Celebrate Life Moments
Should you pay for college with a credit card?
Be honest about your finances.
The following article is part of The Modern Education, a Chase series to help people navigate the costs of college and beyond.
One recent day, John Morell watched his son, Blake, receive a diploma at the Berklee College of Music graduation ceremony. The elder Morell hoped that, finally, he'd be able to check off the “Pay Tuition" box on his list of parental duties.
Although Blake received a diploma, he still had to complete a final, required internship the summer after graduation. Soon, the elder Morell got an unexpected surprise: a $3,200 tuition bill for the internship.
"I only had a week before the payment deadline," Morell recalls, adding: "so I decided the fastest option was to use my credit card."
Morell is hardly alone. With rising college costs, many students and parents find themselves tempted to charge tuition expenses on their credit cards, especially with so many rewards programs available.
School administrators seem to be on board with the practice: According to a 2016 Creditcards.com survey, 97 percent of community colleges and 85 percent of four-year colleges now accept tuition payments via credit card.
Morell's story has a happy ending: Blake passed the internship, and he earned a few thousand extra points on his credit card.
Here are some of the smartest ways to score an A+ grade in weighing the pros and cons of college-related credit card payments:
1. Compare costs and rewards
Many colleges add a convenience charge whenever a credit card is used for tuition. "If you're not careful, a college's convenience charge can overshadow your 1 to 2 percent in rewards," says Karen Lee, a Certified Financial Planner™ of Atlanta-based Karen Lee & Associates.
NerdWallet personal finance columnist Liz Weston, says: "However, if you can make the math work, there are situations where it can make sense to pay modest fees to earn rewards." (Disclosure: Chase has a relationship with NerdWallet.)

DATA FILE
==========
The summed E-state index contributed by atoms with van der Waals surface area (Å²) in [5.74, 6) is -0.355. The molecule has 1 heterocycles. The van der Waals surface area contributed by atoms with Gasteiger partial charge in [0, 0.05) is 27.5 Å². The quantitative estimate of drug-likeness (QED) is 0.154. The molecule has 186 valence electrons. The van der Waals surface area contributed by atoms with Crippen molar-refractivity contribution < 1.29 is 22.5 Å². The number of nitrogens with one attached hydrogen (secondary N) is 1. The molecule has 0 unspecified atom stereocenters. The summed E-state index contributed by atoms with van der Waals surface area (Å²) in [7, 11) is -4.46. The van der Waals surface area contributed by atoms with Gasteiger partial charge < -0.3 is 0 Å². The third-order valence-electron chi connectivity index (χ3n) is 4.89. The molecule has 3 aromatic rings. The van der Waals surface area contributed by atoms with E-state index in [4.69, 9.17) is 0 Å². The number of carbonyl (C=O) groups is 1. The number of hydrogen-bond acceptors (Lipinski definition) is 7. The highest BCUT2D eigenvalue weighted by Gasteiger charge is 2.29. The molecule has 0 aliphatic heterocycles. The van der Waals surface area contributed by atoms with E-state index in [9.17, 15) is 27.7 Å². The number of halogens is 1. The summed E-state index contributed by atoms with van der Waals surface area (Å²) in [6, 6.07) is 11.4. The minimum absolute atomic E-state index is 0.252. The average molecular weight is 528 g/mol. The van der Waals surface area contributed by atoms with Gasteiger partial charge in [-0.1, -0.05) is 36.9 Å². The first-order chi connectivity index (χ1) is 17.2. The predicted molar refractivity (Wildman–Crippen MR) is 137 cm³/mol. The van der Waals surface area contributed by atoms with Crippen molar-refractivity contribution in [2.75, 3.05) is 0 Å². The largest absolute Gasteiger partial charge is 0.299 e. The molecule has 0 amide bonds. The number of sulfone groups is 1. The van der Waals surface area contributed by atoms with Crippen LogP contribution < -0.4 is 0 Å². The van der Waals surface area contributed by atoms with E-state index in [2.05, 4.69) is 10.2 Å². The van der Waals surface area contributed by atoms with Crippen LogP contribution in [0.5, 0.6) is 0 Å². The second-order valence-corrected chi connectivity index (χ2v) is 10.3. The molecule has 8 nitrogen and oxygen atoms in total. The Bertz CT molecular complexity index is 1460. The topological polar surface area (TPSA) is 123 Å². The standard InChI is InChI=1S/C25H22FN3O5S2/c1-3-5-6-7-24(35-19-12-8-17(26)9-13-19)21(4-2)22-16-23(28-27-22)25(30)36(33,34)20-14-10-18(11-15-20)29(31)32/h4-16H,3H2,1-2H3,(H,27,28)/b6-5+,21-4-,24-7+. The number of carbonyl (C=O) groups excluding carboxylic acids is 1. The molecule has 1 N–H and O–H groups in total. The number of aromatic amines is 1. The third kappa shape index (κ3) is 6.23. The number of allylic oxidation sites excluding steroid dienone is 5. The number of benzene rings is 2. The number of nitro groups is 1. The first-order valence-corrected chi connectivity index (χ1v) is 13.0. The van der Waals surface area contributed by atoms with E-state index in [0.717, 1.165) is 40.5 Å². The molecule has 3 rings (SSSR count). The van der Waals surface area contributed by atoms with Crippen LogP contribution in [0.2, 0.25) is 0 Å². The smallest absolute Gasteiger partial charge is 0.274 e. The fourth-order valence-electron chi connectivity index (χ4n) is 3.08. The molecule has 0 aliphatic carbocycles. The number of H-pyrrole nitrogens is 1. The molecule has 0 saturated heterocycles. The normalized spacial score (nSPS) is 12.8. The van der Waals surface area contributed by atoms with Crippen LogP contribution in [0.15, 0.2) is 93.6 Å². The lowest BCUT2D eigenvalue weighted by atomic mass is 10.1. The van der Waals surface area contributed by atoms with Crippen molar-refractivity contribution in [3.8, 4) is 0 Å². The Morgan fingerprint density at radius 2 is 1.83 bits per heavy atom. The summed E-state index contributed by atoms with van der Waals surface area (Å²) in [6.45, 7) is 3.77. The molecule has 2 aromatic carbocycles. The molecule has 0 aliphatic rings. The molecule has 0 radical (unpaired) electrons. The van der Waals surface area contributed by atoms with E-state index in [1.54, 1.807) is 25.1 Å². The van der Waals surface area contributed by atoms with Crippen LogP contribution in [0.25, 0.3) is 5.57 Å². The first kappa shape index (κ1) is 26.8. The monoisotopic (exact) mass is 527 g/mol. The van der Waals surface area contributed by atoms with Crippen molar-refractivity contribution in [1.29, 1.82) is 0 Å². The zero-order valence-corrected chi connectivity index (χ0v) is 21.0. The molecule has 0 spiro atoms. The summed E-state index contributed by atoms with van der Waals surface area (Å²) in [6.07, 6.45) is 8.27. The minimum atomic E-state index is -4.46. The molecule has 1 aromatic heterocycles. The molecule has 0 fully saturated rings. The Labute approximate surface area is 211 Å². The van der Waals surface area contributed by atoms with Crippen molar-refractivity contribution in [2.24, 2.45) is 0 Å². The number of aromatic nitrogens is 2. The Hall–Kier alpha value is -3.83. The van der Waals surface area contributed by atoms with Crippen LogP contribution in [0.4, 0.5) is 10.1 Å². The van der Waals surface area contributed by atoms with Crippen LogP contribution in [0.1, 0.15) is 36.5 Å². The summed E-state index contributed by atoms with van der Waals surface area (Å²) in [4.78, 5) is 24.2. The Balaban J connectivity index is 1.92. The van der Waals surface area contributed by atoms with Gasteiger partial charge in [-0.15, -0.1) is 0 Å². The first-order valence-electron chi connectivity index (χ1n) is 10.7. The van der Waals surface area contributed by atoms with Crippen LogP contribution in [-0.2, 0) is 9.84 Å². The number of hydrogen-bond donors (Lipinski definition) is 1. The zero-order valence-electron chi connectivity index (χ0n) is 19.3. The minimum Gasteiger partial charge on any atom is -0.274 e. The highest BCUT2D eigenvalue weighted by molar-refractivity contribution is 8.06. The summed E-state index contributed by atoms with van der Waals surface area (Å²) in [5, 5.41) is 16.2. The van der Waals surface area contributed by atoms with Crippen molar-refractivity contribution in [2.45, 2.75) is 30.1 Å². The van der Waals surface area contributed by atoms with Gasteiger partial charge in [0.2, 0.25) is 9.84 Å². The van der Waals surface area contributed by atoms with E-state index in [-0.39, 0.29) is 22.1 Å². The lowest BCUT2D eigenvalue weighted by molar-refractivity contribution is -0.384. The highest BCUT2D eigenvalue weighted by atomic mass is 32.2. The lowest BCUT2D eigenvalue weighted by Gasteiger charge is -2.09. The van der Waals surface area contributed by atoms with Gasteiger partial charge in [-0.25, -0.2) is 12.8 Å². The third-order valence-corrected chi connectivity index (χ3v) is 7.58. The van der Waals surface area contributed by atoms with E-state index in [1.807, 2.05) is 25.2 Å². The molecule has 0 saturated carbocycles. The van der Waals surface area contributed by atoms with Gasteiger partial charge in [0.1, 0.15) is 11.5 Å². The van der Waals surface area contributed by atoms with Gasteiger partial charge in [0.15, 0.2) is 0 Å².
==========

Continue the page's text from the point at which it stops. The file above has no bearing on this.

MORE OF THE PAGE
When Jen Gillette signed up for an online continuing education course, the 40-year-old graphic designer from Hillsboro, Oregon, pounced at the chance to put her $400 monthly tuition on her credit card. She'd quickly meet her new credit card's introductory spending requirements and earn a reward bonus. Three months later, Gillette and her son used the rewards to fly to the Midwest to spend the winter holidays with family.
2. Be honest about your spending habits and financial health
Both Lee and Weston caution against young adult students using credit cards to pay for major college expenses like tuition or housing. Students may be able to responsibly charge smaller purchases, like personal supplies or books. However, putting big-ticket college items on credit cards is a strategy best reserved for those who are more financially stable, typically parents and older students.
3. Make sure you can pay off your card
Earning rewards on credit card tuition payments only makes sense if you don't carry a large balance for an extended period of time. "Unless you pay off your card every month, you'll incur interest," notes Lee, the financial planner. "Interest absolutely wipes out your rewards values."
4. Don't get too clever for your own good
Some students or families charge tuition to earn rewards, then move that balance to a credit card with a 0-percent introductory rate. "This really is ninja-level financing," warns Weston, the personal finance columnist. "If you're not absolutely sure you can pay off the balance in time, don't do it."
5. Remember: Credit cards aren't student loans
If you're using credit cards to pay off college costs over a long period of time, federal student loans may be a better option, says Lee. Not only do federal loans allow students to wait until they're out of school to start making payments, they may offer income-based repayment options and lower interest rates than credit cards.
6. Can't charge tuition? Consider other expenses
In Morrel's case, Berklee College charged a 2.5 percent card convenience fee, so he had previously avoided charging his son's tuition. However, Morell stockpiled card rewards by charging essentially every other college expense he could—his son's back-and-forth flights between Los Angeles and Boston, in particular. Morell also used credit cards to load funds to his son's school ID card for laundry, printing, and other costs.
Teri Cettina is a Chase News contributor. She focuses on finance, business, parenting and education. Her work has appeared in Reader's Digest, Real Simple, Parents, and The Oregonian, among other media outlets.